The Economist Intelligence Unit’s 2019 Global Microscope Report on Financial Inclusion ranks India as one of the most conducive countries for financial inclusion. This was made achievable by India’s commitment under the 2014 Pradhan Mantri Jan Dhan Yojana that expands financial services to every unbanked household, especially to the poor and the underprivileged.
On December 16, NCAER’s newly established Investor Education and Protection Fund (IEPF) Chair Unit hosted its inaugural event for a five-part virtual workshop series on investor education and protection with financial regulators. The event was attended by more than 70 participants.
RBI Governor Shaktikanta Das delivered the keynote address, articulating the government’s vision and strategy for investor education. This inaugural workshop benefitted from insights by G P Garg, Executive Director, SEBI, and Chairman, National Centre for Financial Education (NSFE), Shashank Saksena, Senior Economic Adviser at the Department of Economic Affairs and Secretary, and Secretary, Financial Stability and Development Council, and Manoj Pandey, Joint Secretary, Ministry of Corporate Affairs and CEO, Investor Education Protection Fund Authority (IEPFA NCAER’s IEPF Chair Professor K P Krishnan shared NCAER’s proposed research program on consumer protection in finance and also chart the course for these NCAER workshops. NCAER’s Director General Shekhar Shah moderated the discussion.
India’s growth and pandemic recovery story will be paved by financial inclusion and participation in an increasingly digital financial space. With its robust digital financial services, the proportion of those with a bank account above the age of 15 in India has been reported to be nearly 80% in 2017, as compared to just about 35% in 2011. The gender gap in account ownership has also reduced to 6% (World Bank Group, The Global Findex Report, 2017). Connecting the world’s second largest population to a formal banking system is a Herculean task for this decade. Channeling savings from hard-earned money to safe and efficient channels of investment is another.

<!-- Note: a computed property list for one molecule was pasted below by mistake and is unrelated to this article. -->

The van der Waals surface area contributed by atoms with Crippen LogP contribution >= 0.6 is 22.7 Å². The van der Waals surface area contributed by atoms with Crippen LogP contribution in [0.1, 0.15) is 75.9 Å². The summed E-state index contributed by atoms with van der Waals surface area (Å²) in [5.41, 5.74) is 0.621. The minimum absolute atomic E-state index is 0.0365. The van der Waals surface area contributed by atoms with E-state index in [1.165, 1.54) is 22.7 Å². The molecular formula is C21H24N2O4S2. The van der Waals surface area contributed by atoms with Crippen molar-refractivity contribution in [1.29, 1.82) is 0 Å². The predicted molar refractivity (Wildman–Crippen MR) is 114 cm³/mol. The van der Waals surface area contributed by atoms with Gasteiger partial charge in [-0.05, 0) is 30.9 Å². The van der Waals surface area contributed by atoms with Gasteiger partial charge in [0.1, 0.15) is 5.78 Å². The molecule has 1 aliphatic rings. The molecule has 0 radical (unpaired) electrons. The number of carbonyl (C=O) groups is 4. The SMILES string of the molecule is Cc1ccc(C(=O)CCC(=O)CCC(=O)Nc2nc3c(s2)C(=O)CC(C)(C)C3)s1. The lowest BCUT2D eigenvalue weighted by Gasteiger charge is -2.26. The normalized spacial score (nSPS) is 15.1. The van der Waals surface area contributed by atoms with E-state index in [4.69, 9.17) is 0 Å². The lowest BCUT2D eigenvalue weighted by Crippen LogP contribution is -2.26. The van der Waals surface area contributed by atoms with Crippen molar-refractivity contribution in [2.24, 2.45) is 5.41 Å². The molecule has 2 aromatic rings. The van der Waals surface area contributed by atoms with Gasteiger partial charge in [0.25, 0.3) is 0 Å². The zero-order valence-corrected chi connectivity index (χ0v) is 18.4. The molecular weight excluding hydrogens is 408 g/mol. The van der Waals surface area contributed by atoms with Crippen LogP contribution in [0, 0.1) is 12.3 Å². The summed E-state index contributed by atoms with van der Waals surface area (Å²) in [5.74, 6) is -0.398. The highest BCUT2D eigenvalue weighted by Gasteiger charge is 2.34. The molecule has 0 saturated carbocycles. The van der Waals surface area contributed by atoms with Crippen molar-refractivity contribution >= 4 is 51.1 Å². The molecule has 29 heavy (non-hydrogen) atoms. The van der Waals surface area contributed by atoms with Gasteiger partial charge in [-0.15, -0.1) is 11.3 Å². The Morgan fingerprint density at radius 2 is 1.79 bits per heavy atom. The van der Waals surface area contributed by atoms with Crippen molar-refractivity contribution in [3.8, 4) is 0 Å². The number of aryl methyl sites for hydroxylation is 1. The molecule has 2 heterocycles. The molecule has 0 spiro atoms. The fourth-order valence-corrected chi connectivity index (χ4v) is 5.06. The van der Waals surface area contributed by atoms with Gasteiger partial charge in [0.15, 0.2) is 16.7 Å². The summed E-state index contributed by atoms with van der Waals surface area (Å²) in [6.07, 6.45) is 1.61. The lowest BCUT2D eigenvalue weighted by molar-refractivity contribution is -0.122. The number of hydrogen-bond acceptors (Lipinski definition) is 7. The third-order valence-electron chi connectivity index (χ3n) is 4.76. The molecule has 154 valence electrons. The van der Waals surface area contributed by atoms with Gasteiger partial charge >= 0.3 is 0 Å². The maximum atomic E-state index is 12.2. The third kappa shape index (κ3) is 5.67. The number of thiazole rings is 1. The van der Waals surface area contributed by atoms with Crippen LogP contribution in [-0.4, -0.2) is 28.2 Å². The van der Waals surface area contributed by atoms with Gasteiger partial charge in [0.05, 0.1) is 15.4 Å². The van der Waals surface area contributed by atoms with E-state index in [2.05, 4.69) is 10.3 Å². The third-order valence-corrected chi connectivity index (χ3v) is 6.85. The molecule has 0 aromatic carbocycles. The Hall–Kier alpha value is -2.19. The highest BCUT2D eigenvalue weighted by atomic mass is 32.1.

Digitization has opened up the doors of banking for hitherto untapped segments of the population. Many are accessing the formal banking system for the first time and lack trust in systems that they may not understand. Simply put, finance is an unchartered territory for many, including weaker sections and low-income groups, rural populations, and those who are new entrants into the formal labour market. On the other hand, there is an increased demand for entry into the investment market by newer populations. The past 3-5 years have seen greater equity investments from Tier 2-and-3 cities through different investment avenues. India has seen a 20% rise in demat accounts in the past six months during the pandemic, largely by those aged 24-39. This increased demand and interest in investments places an enhanced responsibility on regulatory authorities to demystify finance, encourage informed investments and channel assets into productive uses for the economy. The National Strategy for Financial Education 2020-25 recognizes the unique challenges of creating a financially aware and empowered India, and the need for convergence of efforts by multiple stakeholders that regulate and manage India’s financial resources.
The series of five NCAER workshops will cover investor education issues in securities market, insurance, pension funds and credit markets, following discussion in this inaugural workshop. These workshops will be an opportunity for participants to both learn from key regulators about their strategies for investor education and to contribute to refining the priorities for action and for further research and data collection in this area.
The next workshop in the series is scheduled for December 28, 2020, and will be chaired by SEBI full-time member, Mr G Mahalingam.